APOLLO 15: Flown $2 Bill
Launch Date: July 26, 1971 | Splashdown Date: August 7, 1971
About the Provenance
This bill was acquired via auction. Like all of the flown $2 bills from the Apollo 15 mission, the bill is signed by the crew on the back. To attest to its flight provenance, the bill is also accompanied by a flight certificate, including the serial number, that is also signed by the crew.
About the Bill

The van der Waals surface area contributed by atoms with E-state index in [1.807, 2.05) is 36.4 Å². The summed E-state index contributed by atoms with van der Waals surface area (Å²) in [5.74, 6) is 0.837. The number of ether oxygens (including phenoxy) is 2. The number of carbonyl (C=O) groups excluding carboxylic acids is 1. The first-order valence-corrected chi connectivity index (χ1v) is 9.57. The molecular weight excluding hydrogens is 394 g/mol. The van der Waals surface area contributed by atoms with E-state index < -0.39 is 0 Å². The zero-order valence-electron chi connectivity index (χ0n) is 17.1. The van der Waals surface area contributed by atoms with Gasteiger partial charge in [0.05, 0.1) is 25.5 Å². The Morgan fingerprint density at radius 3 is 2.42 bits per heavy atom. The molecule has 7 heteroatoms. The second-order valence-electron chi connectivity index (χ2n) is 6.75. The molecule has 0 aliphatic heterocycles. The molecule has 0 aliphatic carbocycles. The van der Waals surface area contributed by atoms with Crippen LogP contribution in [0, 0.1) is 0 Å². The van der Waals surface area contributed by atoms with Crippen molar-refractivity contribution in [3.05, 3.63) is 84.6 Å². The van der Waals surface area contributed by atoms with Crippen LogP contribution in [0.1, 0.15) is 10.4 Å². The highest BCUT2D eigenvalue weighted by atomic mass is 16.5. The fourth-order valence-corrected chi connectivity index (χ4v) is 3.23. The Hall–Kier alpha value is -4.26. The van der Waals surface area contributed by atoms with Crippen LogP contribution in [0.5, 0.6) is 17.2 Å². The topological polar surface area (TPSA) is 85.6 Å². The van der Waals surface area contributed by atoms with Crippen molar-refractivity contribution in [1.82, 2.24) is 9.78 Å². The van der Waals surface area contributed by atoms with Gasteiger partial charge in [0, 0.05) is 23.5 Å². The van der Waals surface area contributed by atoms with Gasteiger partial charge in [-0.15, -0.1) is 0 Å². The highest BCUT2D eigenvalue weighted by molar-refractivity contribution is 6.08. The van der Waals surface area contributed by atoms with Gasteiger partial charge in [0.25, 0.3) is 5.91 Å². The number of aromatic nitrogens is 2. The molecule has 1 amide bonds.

The crew of Apollo 15 took along $2 bills and $20 bills within their pilots preference kits (PPKs). This bill is one of the 50 flown US two dollar bills which made it along on the mission in the command module Endeavor with Al Worden, and remained in lunar orbit while Dave Scott and Jim Irwin explored the lunar surface. Another package of bills was flown to the lunar surface, but were unfortunately left there by mistake -- leaving a number of extremely rare $2 and $20 bills that have spent the last 40+ years on the lunar surface. The Apollo 15 crew would later become embroiled in a scandal involving flown postal covers, which would impact all future US manned flights in terms of what could be carried in a PPK. By 1973, currency and coins, which could be commercialized on the secondary market, were banned by NASA from being taken along on US space flights -- forever altering the tradition on post-Apollo flights. (Even official NAA flight certification dollars were changed to flown certificates on later flights to comply with this regulation.) After Apollo, only bills flown via Russian Soyuz or private commercial flights (such as SpaceShipOne) would add to the population of space flown $2 bills.